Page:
INTERACTIVE: A majority of Richardson ISD survey respondents opt for in-person learning

Superintendent Jeannie Stone announced in a July 16 video message that the district would begin virtual learning August 19. (Screenshot courtesy Youtube)
Superintendent Jeannie Stone announced in a July 16 video message that the district would begin virtual learning August 19. (Screenshot courtesy Youtube)

Superintendent Jeannie Stone announced in a July 16 video message that the district would begin virtual learning August 19. (Screenshot courtesy Youtube)

A majority of Richardson ISD families who responded to a recent survey said they plan to send their children back to school in the fall.

More than 11,000 students, or 64% of respondents, will return to campus. The remaining 6,414 students will attend virtual school, according to the survey. These numbers represent more than 50% of students currently enrolled for school year 2020-21, said Tim Clark, executive director of communications.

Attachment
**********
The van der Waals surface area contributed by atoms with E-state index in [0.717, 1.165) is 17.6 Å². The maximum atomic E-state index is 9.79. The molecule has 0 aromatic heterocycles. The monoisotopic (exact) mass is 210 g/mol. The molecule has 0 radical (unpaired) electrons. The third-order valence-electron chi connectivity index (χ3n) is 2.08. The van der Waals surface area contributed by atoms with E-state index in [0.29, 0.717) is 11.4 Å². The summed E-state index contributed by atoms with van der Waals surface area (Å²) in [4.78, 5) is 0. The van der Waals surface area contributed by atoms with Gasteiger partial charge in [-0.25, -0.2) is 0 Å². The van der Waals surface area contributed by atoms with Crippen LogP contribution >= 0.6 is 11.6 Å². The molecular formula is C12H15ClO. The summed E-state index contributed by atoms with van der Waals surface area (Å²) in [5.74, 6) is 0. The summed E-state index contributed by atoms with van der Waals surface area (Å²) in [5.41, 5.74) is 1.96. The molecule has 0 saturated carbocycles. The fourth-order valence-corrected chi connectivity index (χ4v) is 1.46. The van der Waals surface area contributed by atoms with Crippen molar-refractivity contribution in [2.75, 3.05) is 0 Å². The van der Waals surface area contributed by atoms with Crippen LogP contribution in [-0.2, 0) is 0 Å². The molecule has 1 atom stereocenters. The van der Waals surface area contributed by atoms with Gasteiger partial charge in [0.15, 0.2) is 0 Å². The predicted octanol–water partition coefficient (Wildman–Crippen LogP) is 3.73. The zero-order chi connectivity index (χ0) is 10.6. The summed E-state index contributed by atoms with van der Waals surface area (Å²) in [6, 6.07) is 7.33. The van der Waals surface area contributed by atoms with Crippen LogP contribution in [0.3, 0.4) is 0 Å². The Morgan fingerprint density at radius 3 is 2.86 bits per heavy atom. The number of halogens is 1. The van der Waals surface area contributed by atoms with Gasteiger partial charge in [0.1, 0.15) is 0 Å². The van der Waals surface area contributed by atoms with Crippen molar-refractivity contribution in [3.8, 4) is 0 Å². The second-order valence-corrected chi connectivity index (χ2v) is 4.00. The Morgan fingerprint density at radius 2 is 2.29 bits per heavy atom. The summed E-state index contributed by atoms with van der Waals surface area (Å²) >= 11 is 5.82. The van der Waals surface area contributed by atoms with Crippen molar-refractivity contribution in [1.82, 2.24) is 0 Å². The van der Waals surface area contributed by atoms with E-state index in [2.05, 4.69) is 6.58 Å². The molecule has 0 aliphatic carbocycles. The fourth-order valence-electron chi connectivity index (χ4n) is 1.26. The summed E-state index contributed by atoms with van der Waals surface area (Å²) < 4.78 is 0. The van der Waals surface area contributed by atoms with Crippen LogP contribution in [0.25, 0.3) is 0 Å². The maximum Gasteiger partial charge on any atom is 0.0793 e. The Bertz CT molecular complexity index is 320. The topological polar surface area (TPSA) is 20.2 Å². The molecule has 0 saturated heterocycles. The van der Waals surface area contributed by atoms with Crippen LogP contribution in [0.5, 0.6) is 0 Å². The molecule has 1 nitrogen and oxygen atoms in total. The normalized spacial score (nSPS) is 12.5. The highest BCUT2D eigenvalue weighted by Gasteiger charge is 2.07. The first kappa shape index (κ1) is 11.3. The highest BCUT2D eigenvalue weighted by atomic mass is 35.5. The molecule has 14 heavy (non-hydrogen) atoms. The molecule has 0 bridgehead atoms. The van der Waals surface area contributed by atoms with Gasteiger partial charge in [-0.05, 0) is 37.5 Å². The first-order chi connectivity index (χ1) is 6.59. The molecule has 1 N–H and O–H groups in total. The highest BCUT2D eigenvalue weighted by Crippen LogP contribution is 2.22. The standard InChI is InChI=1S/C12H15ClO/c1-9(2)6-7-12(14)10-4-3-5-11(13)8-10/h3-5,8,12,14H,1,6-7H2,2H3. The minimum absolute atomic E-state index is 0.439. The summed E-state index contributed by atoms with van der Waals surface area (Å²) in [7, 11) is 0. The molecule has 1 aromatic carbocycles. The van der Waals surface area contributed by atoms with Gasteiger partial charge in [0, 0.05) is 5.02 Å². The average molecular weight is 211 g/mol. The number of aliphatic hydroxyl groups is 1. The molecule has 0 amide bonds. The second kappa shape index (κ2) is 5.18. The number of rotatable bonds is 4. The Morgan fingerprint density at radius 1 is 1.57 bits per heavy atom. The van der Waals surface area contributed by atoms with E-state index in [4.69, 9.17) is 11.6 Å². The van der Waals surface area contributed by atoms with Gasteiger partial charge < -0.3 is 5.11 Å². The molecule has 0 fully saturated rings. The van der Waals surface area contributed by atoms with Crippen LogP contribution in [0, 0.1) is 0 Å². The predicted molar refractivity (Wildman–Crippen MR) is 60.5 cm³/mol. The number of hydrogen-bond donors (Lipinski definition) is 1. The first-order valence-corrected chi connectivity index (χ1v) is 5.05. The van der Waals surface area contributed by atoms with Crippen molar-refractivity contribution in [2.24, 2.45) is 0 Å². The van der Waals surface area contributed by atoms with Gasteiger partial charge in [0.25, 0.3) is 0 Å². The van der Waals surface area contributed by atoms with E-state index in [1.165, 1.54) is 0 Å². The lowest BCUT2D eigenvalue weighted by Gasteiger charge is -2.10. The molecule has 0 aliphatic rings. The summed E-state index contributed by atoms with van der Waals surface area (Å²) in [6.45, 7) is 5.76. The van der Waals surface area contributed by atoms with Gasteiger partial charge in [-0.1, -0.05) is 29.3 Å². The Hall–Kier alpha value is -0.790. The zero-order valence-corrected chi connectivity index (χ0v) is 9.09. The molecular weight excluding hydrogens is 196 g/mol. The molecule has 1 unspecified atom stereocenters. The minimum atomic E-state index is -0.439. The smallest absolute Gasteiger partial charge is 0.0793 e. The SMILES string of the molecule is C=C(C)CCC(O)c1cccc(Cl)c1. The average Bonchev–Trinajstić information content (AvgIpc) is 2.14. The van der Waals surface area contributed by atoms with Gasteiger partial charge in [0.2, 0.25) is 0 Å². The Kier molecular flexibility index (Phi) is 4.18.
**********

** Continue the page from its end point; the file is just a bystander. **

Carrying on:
Elementary school aged-children had the most responses, with 6,897 students opting for in-person instruction and 3,778 students choosing the virtual option. Of the 2,526 junior high responses, 1,62 preferred face-to-face instruction, while the rest opted for virtual.

A majority of high school students, or about 62% of the nearly 4,600 respondents, said they plan to campus this fall. The remaining 37.7% are opting for virtual school.

The district had initially planned to reopen campuses Aug. 19; however, a July 16 order from Dallas County requires all public and private schools within its jurisdiction to remain closed for in-person classes until Sep. 8.

Superintendent Jeannie Stone announced via YouTube that school would begin in a fully virtual format Aug. 19.


“Delaying the start of in-person school will, for most, provide more time for the spread of the virus in Dallas County to slow from the current rate that is stressing our healthcare system and essential workers,” Stone said in the July 16 video.

The delay will also give students and teachers time to adjust to virtual school in the event more shutdowns occur, Stone said.

For more information, visit www.RISD.org.
By Makenzie Plusnick
Makenzie graduated from Tarleton State University in 2019 with a degree in communications. While in school, she interned at the Weatherford Democrat and was editor of Texan News Service, a news outlet at Tarleton. She enjoys true crime podcasts, riding horses, and spending time with her dog.


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